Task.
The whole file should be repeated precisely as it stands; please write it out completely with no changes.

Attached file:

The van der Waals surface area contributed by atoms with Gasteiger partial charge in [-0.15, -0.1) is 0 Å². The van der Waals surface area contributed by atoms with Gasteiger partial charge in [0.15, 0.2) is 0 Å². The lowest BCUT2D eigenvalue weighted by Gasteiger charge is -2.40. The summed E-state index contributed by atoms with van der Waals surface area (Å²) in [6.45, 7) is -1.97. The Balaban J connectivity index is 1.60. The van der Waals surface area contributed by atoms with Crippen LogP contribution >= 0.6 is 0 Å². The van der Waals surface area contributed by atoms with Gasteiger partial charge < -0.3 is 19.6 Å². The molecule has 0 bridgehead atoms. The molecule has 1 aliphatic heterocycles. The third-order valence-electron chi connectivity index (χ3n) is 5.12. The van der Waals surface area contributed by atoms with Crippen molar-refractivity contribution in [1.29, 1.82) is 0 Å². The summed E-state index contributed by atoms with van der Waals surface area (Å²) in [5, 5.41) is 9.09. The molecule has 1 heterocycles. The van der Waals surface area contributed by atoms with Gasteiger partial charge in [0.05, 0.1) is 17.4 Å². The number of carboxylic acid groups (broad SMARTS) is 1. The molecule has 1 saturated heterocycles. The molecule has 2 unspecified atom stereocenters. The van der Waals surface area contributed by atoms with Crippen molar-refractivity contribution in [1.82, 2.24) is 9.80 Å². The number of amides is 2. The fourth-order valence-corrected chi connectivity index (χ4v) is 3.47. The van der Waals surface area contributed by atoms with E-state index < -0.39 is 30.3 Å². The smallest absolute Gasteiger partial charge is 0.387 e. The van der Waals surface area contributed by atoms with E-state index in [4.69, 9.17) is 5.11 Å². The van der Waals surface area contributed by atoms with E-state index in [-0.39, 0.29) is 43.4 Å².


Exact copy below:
The van der Waals surface area contributed by atoms with Gasteiger partial charge in [-0.15, -0.1) is 0 Å². The van der Waals surface area contributed by atoms with Gasteiger partial charge in [0.15, 0.2) is 0 Å². The lowest BCUT2D eigenvalue weighted by Gasteiger charge is -2.40. The summed E-state index contributed by atoms with van der Waals surface area (Å²) in [6.45, 7) is -1.97. The Balaban J connectivity index is 1.60. The van der Waals surface area contributed by atoms with Crippen LogP contribution >= 0.6 is 0 Å². The van der Waals surface area contributed by atoms with Gasteiger partial charge < -0.3 is 19.6 Å². The molecule has 0 bridgehead atoms. The molecule has 1 aliphatic heterocycles. The third-order valence-electron chi connectivity index (χ3n) is 5.12. The van der Waals surface area contributed by atoms with Crippen molar-refractivity contribution in [1.29, 1.82) is 0 Å². The summed E-state index contributed by atoms with van der Waals surface area (Å²) in [5, 5.41) is 9.09. The molecule has 1 heterocycles. The van der Waals surface area contributed by atoms with Gasteiger partial charge in [0.05, 0.1) is 17.4 Å². The number of carboxylic acid groups (broad SMARTS) is 1. The molecule has 1 saturated heterocycles. The molecule has 2 unspecified atom stereocenters. The van der Waals surface area contributed by atoms with Crippen molar-refractivity contribution in [1.82, 2.24) is 9.80 Å². The number of amides is 2. The fourth-order valence-corrected chi connectivity index (χ4v) is 3.47. The van der Waals surface area contributed by atoms with E-state index < -0.39 is 30.3 Å². The smallest absolute Gasteiger partial charge is 0.387 e. The van der Waals surface area contributed by atoms with E-state index in [4.69, 9.17) is 5.11 Å². The van der Waals surface area contributed by atoms with E-state index in [-0.39, 0.29) is 43.4 Å².